Composer Gavin Bryars in conversation about Adelaide Hall’s concert

at the Studio Theatre, Haymarket, Leicester

David [Gothard, Associate Director at the Haymarket] had the idea of getting Adelaide Hall to perform and for me to put together the band. I had lot of good students at the time [GB was Professor of Music at De Montfort University (1986-1994) and an Associate Director of Music at the Haymarket] – there was a good feel for written-out Jazz.

First I had to meet Adelaide. David put me in touch with her. She was playing at Pizza on the Park and we met at the interval. I went to Baron’s Court. She was always game to try something new but was most comfortable with the repertoire she knew. Some we would use the existing arrangements, some I would write new arrangements for the student band. I also decided not to use her regular pianist… because he was pretty frail. But she had worked with another pianist, Mick Pyne, whom I knew. He and his brother came from Bridlington where I was playing Jazz in the 60s.

I added a group of student players. I explained to Adelaide what I was going to do and she was full of it, completely game. She came out, we rehearsed, we did the concert. The concert was a huge success. The minute people knew Adelaide was in town, it sold out. And the Studio [Theatre] was a place where a lot of sometimes quite experimental, or small scale but often incredibly interesting things [happened]. The Studio had a sort of innovative aspect to it.

[Adelaide] couldn’t move about a lot. A lot of the time she’d sit down but then occasionally she’d … the spirit of the music would get her to get up and she’d start sort of like dancing on the spot. She was really full of life; she was absolutely incredible. I’ve got a recording of the whole thing. I’ll make a copy of it if you like. In fact I was listening to it last night and the spirit in her performance is just stunning – there’s a kind of bubble in her life, she was absolutely fantastic.

She loved also working with these students, these young kids. And after the performance … next door was a very good Italian restaurant … and we were there until 3 or 4 in the morning. Adelaide was sitting next to me. She had her hand on my knee she was excited and said we should get married and so on. She was really all go and it gave her a huge kick to do this show.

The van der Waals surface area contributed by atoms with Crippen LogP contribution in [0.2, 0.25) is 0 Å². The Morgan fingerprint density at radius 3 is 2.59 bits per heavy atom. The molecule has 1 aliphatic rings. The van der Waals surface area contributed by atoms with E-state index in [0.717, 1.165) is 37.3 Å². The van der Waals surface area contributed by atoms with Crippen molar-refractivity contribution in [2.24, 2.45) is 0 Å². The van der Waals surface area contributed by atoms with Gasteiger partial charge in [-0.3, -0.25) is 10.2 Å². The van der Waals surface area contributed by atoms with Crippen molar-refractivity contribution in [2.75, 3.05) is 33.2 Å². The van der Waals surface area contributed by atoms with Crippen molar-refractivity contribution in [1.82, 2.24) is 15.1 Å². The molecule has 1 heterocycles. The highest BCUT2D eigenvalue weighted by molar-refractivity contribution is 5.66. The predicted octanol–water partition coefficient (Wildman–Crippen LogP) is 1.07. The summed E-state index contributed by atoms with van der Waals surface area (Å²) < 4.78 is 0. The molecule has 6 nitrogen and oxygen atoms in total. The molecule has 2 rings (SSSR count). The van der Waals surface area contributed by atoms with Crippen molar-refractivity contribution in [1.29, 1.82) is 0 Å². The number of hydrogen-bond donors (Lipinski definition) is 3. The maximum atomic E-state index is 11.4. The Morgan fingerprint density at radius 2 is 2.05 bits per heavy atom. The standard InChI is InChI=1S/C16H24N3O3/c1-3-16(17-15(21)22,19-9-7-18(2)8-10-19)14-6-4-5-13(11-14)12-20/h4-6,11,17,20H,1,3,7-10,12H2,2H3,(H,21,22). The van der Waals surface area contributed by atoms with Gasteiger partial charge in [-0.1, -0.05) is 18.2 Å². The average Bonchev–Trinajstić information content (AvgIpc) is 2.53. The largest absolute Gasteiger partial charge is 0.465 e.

She came on stage. The show started by us playing a Duke Ellington piece ‘Take the A Train’ just a piano, bass, drums piece. And then the moment we stopped, the band went into ‘Creole Love Call’. And everyone knows this three clarinet way it starts. And Adelaide had a mic off stage and you could hear her and she walked on singing. And the moment the sound of her started, the audience just started clapping. They were with her, right from the beginning.

I’d a sense she really came alive in that show. In this show she was right spot-on, she was really on the boil the whole way through.

There are all sorts of great things happened in the performance. There’s one bit I remember where Mick and I play the intro to a song … I think we played the intro to ‘I Can’t Give You Anything But Love’ … and she started singing ‘Foggy Day’ instead, which actually has the same sequence at the beginning. Then in the second half, she had ‘Foggy Day’; [it] was the second half of a medley of tunes. So there’s a sequence where she sings ‘Almost Like Being in Love’ and then goes into a ‘Foggy Day’. And the moment she started singing a ‘Foggy Day’ she suddenly realised she’d already sung it in the first half. She looked round and gave us a big grin because she knew she’d sung the wrong song. So we then put “I Can’t Give You Anything But Love’ towards the end of the second half.

What you’ll hear in the recording is she has the audience eating out of her hand. Right at the end the audience is singing along with her. She knew exactly how to work it. It was completely genuine. You can hear that in her voice. And she’s telling these little stories. You can tell at the beginning she’s quite nervous. She tells the same story twice. She suddenly realises. And it’s about this song that she sang by this Jazz pianist Eubie Blake. The famous thing that he said, he lived to be 100, ‘if I’d known I’d live to be 100 I’d have taken better care of myself.’

It’s not a perfect recording. She’s on the mic and quite far forward in terms of the mix.

[Playing recording] There’s a narrative [‘Getting to Know You’] - I’m introducing myself. Later on she sings ‘The More I See You’ - in the second half.

She never ever stumbled on her words. She sang the whole show, knew all the words completely.

[‘Prelude to a Kiss’] it’s quite a complicated song to sing, the melody’s really quite awkward, it moves round the chords, changes a lot and you can hear that she actually has worked with Ellington because she’s got exactly that idiom.

We had to double the length of the play-out; [applause] it went on for ages. She’s so close on mic you can hear all her little asides and you can hear her little anxieties from time to time where she’s not sure about something or she’s just not clear about something, you know.

Listening through this last night, I can really still feel the occasion. I think even for someone who wasn’t there you have a sense that something is going on, it’s quite special…